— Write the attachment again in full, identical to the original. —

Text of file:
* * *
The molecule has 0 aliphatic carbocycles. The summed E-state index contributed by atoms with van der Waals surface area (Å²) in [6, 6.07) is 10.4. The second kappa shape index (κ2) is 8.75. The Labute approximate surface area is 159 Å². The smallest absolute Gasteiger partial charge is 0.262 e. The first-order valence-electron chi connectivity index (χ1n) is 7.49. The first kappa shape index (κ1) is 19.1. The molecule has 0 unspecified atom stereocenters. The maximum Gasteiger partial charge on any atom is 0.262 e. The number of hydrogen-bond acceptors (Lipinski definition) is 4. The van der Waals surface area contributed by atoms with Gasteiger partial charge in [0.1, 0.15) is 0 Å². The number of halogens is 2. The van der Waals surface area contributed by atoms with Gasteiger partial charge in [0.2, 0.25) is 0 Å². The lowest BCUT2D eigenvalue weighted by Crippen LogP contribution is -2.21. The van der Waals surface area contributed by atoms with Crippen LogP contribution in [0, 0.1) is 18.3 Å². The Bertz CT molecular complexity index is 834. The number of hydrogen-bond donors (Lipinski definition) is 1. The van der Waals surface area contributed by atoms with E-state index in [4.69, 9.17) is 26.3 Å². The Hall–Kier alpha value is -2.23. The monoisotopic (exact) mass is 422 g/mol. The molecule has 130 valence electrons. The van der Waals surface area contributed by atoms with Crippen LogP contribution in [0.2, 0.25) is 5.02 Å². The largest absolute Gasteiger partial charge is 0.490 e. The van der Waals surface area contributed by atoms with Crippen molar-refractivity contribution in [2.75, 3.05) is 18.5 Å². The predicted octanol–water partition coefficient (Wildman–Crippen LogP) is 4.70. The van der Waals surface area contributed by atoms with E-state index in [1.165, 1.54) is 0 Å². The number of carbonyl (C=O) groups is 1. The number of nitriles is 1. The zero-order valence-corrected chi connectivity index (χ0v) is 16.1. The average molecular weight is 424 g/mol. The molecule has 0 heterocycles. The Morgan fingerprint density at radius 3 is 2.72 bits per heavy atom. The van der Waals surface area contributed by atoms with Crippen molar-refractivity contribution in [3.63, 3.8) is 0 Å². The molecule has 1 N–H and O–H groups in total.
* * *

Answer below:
The molecule has 0 aliphatic carbocycles. The summed E-state index contributed by atoms with van der Waals surface area (Å²) in [6, 6.07) is 10.4. The second kappa shape index (κ2) is 8.75. The Labute approximate surface area is 159 Å². The smallest absolute Gasteiger partial charge is 0.262 e. The first-order valence-electron chi connectivity index (χ1n) is 7.49. The first kappa shape index (κ1) is 19.1. The molecule has 0 unspecified atom stereocenters. The maximum Gasteiger partial charge on any atom is 0.262 e. The number of hydrogen-bond acceptors (Lipinski definition) is 4. The van der Waals surface area contributed by atoms with Gasteiger partial charge in [0.1, 0.15) is 0 Å². The number of halogens is 2. The van der Waals surface area contributed by atoms with Gasteiger partial charge in [0.2, 0.25) is 0 Å². The lowest BCUT2D eigenvalue weighted by Crippen LogP contribution is -2.21. The van der Waals surface area contributed by atoms with Crippen LogP contribution in [0, 0.1) is 18.3 Å². The Bertz CT molecular complexity index is 834. The number of hydrogen-bond donors (Lipinski definition) is 1. The van der Waals surface area contributed by atoms with E-state index in [4.69, 9.17) is 26.3 Å². The Hall–Kier alpha value is -2.23. The monoisotopic (exact) mass is 422 g/mol. The molecule has 130 valence electrons. The van der Waals surface area contributed by atoms with Crippen LogP contribution in [0.2, 0.25) is 5.02 Å². The largest absolute Gasteiger partial charge is 0.490 e. The van der Waals surface area contributed by atoms with Crippen molar-refractivity contribution in [2.75, 3.05) is 18.5 Å². The predicted octanol–water partition coefficient (Wildman–Crippen LogP) is 4.70. The van der Waals surface area contributed by atoms with E-state index in [1.165, 1.54) is 0 Å². The number of carbonyl (C=O) groups is 1. The number of nitriles is 1. The zero-order valence-corrected chi connectivity index (χ0v) is 16.1. The average molecular weight is 424 g/mol. The molecule has 0 heterocycles. The Morgan fingerprint density at radius 3 is 2.72 bits per heavy atom. The van der Waals surface area contributed by atoms with Crippen molar-refractivity contribution in [3.63, 3.8) is 0 Å². The molecule has 1 N–H and O–H groups in total.